Handling this problem for every action would be extremely tedious. Luckily we can make use of the afterReflex callback to inspect the element to see if it has the autofocus attribute and, if so, correctly set the focus on that element.

application_controller.js
application_controller.js
afterReflex () {
const focusElement = this.element.querySelector('[autofocus]')
if (focusElement) {
focusElement.focus()
// shenanigans to ensure that the cursor is placed at the end of the existing value
const value = focusElement.value
focusElement.value = ''
focusElement.value = value
}
}

Note that to obtain our focusElement, we looked for a single instance of autofocus on an element that is a child of our controller. We used this.element where this is a reference to the Stimulus controller.

If we wanted to only check the element that triggered the Reflex action, we would modify our afterReflex () to afterReflex(element) and then call element.querySelector - or just check the attributes directly.

If we wanted to check the whole page for an autofocus attribute, we can just use document.querySelector('[autofocus]') as usual. The square-bracket notation just tells your browser to look for an attribute called autofocus, regardless of whether it has a value or not.

Offering visual feedback

We recommend Velocity for light, tweening animations that alert the user to UI state changes.

You can see Velocity in action on the StimulusReflex Expo Todos demo.

Capture all DOM update events

Stimulus provides a really powerful event routing syntax that includes custom events, specifying multiple events and capturing events on document and window.

<div data-action="cable-ready:after-morph@document->chat#scroll">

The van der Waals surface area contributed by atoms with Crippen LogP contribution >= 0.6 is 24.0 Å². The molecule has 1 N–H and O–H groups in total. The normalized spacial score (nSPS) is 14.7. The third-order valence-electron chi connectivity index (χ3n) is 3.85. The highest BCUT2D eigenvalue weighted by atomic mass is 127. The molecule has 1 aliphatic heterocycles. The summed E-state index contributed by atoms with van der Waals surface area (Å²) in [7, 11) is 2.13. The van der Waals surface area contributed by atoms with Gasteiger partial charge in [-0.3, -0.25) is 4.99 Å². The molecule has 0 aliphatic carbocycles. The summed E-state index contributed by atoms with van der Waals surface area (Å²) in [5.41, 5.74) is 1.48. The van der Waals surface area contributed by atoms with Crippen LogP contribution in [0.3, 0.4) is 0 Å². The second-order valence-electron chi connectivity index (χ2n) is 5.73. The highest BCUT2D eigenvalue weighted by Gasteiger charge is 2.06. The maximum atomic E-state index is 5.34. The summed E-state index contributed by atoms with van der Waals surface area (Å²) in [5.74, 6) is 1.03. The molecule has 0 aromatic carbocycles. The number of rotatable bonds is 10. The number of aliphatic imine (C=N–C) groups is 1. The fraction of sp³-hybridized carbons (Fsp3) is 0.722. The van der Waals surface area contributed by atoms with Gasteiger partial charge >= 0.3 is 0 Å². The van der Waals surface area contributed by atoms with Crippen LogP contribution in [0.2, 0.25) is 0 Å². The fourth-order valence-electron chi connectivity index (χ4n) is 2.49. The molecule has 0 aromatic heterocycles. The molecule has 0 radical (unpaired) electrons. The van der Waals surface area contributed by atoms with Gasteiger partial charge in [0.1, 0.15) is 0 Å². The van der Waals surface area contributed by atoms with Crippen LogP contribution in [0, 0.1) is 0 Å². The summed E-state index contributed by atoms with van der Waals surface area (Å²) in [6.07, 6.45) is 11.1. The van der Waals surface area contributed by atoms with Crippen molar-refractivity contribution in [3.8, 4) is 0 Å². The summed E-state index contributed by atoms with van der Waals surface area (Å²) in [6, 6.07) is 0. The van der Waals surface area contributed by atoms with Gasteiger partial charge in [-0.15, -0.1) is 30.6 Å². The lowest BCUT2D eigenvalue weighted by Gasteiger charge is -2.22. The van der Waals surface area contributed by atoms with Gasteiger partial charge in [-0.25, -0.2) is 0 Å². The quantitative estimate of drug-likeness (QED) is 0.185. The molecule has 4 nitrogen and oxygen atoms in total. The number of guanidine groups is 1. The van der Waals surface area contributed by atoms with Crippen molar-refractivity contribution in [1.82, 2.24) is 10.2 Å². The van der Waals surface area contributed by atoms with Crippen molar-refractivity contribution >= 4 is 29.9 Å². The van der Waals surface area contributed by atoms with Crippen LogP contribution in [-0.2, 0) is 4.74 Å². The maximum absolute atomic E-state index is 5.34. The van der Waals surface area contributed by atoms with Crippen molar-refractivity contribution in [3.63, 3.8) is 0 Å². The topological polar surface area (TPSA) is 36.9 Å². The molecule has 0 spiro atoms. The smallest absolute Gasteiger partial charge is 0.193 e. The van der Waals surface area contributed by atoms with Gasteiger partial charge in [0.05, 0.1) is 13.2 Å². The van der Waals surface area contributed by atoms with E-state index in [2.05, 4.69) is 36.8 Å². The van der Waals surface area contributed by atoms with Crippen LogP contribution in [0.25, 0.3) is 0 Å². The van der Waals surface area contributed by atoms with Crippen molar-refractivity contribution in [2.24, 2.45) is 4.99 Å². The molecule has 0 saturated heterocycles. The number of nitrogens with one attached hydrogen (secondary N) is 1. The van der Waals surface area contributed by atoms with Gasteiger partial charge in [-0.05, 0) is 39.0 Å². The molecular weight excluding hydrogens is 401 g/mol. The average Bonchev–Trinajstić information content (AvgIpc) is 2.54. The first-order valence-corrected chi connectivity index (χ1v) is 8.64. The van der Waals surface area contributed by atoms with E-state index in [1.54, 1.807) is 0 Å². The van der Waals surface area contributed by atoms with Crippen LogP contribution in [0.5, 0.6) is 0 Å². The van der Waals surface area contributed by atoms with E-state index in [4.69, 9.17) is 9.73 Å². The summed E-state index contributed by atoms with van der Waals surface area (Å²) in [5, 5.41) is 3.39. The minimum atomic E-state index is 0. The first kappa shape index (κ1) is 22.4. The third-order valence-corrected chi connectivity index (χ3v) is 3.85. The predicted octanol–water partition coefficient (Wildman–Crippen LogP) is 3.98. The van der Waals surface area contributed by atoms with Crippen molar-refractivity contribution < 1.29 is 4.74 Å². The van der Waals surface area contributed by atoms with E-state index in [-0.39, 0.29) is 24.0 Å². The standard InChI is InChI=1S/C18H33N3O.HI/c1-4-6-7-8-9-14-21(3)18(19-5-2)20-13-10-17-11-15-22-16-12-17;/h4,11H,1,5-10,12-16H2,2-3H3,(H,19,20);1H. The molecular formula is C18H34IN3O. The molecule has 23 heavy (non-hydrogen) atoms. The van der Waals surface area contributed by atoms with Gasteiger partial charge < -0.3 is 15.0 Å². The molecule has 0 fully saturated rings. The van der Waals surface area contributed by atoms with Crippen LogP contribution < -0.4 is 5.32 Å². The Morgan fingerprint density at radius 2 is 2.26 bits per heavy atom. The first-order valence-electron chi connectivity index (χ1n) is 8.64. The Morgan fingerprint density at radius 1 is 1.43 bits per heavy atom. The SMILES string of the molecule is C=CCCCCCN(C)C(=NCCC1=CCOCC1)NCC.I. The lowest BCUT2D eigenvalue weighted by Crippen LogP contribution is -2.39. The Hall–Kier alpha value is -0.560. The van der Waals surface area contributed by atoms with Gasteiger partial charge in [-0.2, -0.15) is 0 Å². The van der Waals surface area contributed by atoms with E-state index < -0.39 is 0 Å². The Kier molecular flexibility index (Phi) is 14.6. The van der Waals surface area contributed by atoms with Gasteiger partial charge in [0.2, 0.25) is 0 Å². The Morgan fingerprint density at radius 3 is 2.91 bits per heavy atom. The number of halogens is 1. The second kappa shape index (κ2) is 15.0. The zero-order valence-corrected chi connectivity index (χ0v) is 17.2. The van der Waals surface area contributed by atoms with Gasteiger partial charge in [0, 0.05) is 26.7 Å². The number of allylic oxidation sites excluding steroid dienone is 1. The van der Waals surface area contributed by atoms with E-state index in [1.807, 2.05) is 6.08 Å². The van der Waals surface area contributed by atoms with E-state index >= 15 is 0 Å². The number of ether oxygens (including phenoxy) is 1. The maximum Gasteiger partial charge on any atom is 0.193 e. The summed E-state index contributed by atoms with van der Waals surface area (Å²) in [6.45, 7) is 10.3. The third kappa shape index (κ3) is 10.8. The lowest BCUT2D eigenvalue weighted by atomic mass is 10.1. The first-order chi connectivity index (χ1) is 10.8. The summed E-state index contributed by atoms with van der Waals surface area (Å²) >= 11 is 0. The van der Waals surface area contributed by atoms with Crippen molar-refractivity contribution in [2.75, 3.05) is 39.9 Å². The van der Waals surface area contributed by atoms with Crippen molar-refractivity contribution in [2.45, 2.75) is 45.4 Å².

By capturing the cable-ready:after-morph event, we can run code after every update from the server. In this example, the scroll method on our Chat controller is being called to scroll the content window to the bottom, displaying new messages.

Capture jQuery events with DOM event listeners

Don't hate jQuery: it was a life-saver 12 years ago, and many of its best ideas are now part of the JavaScript language. However, one of the uglier realities of jQuery in a contemporary context is that it has its own entirely proprietary system for managing events, and it's not compatible with the now-standard DOM events API.

Sometimes you still need to be able to interface with legacy components, but you don't want to have to write two event handling systems.

jquery-events-to-dom-events is an npm package that lets you easily access and respond to jQuery events.

Access Stimulus controller instances

Stimulus doesn't provide an easy way to access a controller instance; you have to have access to your Stimulus application object, the element, the name of the controller and be willing to call an undocumented API.

this.application.getControllerForElementAndIdentifier(document.getElementById('users'), 'users')

This is ugly, verbose and potentially impossible outside of another Stimulus controller. Wouldn't it be nice to access your controller's methods and local variables from a legacy jQuery component? Just add this line to the initialize() method of your Stimulus controllers:

this.element[this.identifier] = this

This creates a document-scoped variable with the same name as your controller (or controllers!) on the element itself, so you can now call element.controllerName.method() without any Pilates required. You can read more about this technique here.

If your controller's identifier doesn't obey the rules of JavaScript variable naming conventions, you will need to specify a viable name for your instance.

For example, if your controller is named list-item you might consider this.element.listItem = this for that controller.